It happened only a week ago. There I was, working away at my desk, when, coming from somewhere at a distance on my right, the east, there was a sudden airy whoosh, two of them, in parallel, blasting past my window, above, high above, then the briefest of silences, a nano-second, before this in the west: one explosion, two explosions.
Down below my office, on the sun-drenched terrace outside the café, young men and women stopped concentrating lazily on their lattes and cappuccinos and looked into the sky. An authoritative shout went up and the young men and women, helpfully already in uniform and camouflage, got to running, sprinting.
They knew, and so did I, because the sirens made it clear: we were – our country was – under attack, we were being invaded.
Except we weren’t; my imagination was simply getting carried away with itself. Two jet planes, some kind of fighting machine, did indeed zoom through the sky above my room, but – thank the deity that is yours, or just your lucky stars – there were no explosions; it was nothing more than one of those fly-pasts, celebrating something or other that I didn’t know.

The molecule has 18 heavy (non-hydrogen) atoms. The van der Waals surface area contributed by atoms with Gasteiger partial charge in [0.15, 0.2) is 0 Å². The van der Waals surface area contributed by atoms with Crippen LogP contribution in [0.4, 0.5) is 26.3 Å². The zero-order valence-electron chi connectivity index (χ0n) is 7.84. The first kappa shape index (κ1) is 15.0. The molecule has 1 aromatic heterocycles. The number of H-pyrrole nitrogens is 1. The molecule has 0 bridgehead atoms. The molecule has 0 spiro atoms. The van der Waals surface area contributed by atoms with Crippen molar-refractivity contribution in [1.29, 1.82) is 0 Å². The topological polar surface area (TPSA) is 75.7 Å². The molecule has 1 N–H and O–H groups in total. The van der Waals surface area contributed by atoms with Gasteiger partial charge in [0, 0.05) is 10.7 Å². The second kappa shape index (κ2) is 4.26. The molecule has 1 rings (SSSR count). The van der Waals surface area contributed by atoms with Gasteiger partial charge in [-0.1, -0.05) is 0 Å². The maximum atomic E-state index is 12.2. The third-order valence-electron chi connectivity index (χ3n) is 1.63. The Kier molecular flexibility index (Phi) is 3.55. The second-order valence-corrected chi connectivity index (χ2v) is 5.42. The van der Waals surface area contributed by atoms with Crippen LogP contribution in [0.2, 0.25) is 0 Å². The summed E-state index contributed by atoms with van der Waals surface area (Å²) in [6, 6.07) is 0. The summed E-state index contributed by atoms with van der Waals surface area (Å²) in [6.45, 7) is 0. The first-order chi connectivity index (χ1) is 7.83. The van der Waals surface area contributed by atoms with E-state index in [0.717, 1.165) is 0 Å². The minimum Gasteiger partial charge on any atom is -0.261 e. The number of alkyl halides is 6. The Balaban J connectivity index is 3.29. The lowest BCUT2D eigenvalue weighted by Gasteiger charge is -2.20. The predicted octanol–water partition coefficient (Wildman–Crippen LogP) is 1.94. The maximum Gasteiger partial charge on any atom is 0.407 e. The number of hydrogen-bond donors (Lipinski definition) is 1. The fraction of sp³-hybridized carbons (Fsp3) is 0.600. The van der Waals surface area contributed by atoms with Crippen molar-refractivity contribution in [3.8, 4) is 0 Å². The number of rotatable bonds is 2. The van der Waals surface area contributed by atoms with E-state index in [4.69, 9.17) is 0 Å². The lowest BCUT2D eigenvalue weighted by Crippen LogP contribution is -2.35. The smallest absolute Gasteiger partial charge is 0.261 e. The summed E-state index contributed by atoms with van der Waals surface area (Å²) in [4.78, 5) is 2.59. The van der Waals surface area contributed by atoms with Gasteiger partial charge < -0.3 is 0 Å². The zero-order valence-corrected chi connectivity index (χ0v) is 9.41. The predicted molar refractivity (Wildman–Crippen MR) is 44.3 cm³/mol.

But those young military men and women: they were real enough, they are real enough, because I’m currently spending three months at the Australian Defence Force Academy. No, it’s not the most bizarre holiday you’ve ever heard, nor am I lurking behind bushes like some kind of spy. It’s just that, courtesy of the University of New South Wales, my spring is committed to a place I never thought I’d even visit let alone allow myself to become immersed, enthralled, besotted even.
Some – many, most – may consider it odd for a writer to spend spring in a place that, in essence, is teaching people how to invade and maim and kill and destroy, all for the greater good, a kind of lofty, lofty cause, one that isn’t always entirely obvious (or true)…
Keep reading over at The Canberra Times, which commissioned this piece and published it on 11 November 2013.